The US Federal Bureau of Investigation (FBI) last night announced an initiative to fight copyright theft.

The agency is working with the Recording Industry Association of America (RIAA), the Motion Picture Association of America (MPAA), the Software and Information Industry Association (SIIA), and the Entertainment Software Association (ESA) in its initiative. It claims copyright theft is a multibillion dollar problem.

The FBI yesterday introduced a new 'Anti-Piracy' seal and warning text which it says will in future be displayed on copyrighted materials.

FBI Cyber Division assistant director Jana Monroe also released an "Education Letter" designed to inform the public of the risks and vulnerabilities associated with sites where users exchange file information.

"The theft of copyrighted material has grown substantially and has had a detrimental impact on the US economy," said Monroe. "The FBI's Cyber Division recognizes the importance of the problem and stands ready to meet the challenge. Through working partnerships with other law enforcement entities, the Department of Justice, and industry, we will continue to devote significant resources in pursuit of those who steal copyright protected data."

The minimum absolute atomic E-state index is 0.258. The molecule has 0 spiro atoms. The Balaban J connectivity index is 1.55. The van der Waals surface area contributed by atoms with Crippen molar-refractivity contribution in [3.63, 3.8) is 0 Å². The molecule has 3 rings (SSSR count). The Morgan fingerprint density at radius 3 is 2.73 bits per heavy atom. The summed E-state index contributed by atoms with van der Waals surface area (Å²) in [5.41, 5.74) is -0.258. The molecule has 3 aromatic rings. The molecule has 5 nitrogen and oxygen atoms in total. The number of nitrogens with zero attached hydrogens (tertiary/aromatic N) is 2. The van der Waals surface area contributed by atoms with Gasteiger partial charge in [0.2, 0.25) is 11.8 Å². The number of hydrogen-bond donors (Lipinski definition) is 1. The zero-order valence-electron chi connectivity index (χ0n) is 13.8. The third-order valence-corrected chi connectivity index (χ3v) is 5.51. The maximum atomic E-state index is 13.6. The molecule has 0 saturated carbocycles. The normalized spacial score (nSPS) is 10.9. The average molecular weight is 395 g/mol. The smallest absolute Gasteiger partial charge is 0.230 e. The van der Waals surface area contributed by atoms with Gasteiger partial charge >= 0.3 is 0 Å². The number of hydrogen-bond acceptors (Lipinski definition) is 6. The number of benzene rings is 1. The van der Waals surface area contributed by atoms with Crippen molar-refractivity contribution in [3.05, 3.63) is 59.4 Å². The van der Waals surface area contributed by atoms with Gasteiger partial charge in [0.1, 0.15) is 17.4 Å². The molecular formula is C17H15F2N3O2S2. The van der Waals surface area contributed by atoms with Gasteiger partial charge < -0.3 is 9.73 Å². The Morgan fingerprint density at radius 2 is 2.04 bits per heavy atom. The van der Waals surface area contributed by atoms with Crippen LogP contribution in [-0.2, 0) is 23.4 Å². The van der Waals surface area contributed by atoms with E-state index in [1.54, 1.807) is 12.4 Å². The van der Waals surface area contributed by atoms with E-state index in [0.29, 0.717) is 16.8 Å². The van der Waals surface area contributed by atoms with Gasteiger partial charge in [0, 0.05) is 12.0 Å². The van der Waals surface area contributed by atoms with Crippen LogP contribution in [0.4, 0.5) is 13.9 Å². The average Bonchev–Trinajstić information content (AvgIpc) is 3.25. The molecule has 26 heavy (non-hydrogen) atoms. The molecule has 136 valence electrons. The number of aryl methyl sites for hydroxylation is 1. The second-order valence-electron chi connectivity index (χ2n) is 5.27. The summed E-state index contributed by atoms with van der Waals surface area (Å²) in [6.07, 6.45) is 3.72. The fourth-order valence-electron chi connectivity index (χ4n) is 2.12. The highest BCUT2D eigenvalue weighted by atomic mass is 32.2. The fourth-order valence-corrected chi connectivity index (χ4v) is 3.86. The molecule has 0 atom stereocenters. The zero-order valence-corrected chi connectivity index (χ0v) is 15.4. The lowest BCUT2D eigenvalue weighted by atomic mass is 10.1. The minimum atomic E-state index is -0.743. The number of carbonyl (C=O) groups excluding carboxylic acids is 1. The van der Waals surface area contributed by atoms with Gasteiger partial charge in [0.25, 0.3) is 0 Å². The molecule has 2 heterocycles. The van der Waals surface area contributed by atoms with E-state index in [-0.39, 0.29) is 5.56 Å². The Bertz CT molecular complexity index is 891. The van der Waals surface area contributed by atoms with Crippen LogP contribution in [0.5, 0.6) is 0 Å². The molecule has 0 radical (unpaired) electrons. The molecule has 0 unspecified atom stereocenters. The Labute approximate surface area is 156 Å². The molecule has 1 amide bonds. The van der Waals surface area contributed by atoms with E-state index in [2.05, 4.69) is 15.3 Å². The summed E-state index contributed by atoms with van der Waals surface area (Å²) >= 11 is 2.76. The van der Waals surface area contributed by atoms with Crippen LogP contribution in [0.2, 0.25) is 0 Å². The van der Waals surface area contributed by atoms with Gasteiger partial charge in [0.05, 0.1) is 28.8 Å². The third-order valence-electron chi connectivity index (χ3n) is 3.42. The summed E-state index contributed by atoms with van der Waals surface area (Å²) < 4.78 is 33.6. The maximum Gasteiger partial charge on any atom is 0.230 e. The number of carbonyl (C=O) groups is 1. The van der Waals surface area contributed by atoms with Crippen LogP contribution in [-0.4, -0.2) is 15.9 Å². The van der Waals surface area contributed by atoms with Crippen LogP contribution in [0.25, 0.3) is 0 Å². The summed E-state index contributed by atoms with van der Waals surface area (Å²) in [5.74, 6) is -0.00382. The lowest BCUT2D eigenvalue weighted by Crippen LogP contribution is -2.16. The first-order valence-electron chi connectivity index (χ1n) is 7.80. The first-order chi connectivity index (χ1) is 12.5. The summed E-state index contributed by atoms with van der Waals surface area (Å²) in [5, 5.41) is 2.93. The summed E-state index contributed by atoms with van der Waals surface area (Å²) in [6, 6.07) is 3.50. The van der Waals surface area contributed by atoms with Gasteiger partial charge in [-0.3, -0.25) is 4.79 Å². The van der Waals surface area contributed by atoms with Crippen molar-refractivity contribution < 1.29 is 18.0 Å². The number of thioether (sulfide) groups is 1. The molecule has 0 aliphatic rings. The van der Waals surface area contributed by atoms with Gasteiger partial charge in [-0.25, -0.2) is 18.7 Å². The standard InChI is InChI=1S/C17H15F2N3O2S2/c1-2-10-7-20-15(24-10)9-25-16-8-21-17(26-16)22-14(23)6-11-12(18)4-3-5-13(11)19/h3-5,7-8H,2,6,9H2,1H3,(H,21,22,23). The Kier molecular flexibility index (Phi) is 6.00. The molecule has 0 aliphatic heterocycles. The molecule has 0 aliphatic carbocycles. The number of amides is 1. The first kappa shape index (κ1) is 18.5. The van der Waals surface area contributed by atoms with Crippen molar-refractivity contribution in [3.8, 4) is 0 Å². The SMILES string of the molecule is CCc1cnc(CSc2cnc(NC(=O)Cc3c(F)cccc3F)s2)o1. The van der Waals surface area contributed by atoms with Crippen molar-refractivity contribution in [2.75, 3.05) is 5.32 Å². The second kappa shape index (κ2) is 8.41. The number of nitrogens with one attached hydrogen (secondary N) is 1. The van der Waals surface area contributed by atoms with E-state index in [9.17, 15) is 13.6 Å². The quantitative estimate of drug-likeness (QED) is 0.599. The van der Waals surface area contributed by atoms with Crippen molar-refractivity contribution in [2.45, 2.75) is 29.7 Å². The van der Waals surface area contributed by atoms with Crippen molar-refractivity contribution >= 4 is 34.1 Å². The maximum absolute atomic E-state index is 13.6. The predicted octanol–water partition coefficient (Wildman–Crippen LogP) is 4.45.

Brad Buckles, RIAA executive vice president and director of anti-piracy, said: "It is our hope that when consumers see the new FBI warning on the music they purchase, both physically and digitally, they will take the time to learn the do's and don'ts of copying and uploading to the Internet.

"As this seal attests, these are the serious crimes with serious consequences – including federal prosecution – to making unauthorized copies or uploading music without permission and consumers should be aware of them. We are grateful for the FBI's dedication to helping all copyright owners enforce their rights."

Keith Kupferschmid, SIIA, Vice President of Anti-Piracy Division said, "Piracy is not a victimless crime. A software program that reflects unprecedented technology, years of effort, and millions of development dollars can now be duplicated in minutes with the touch of a button. We are grateful for the FBI's willingness to take a leadership role in investigating those who engage in these egregious violations."

A full release detailing the move is available from the FBI here.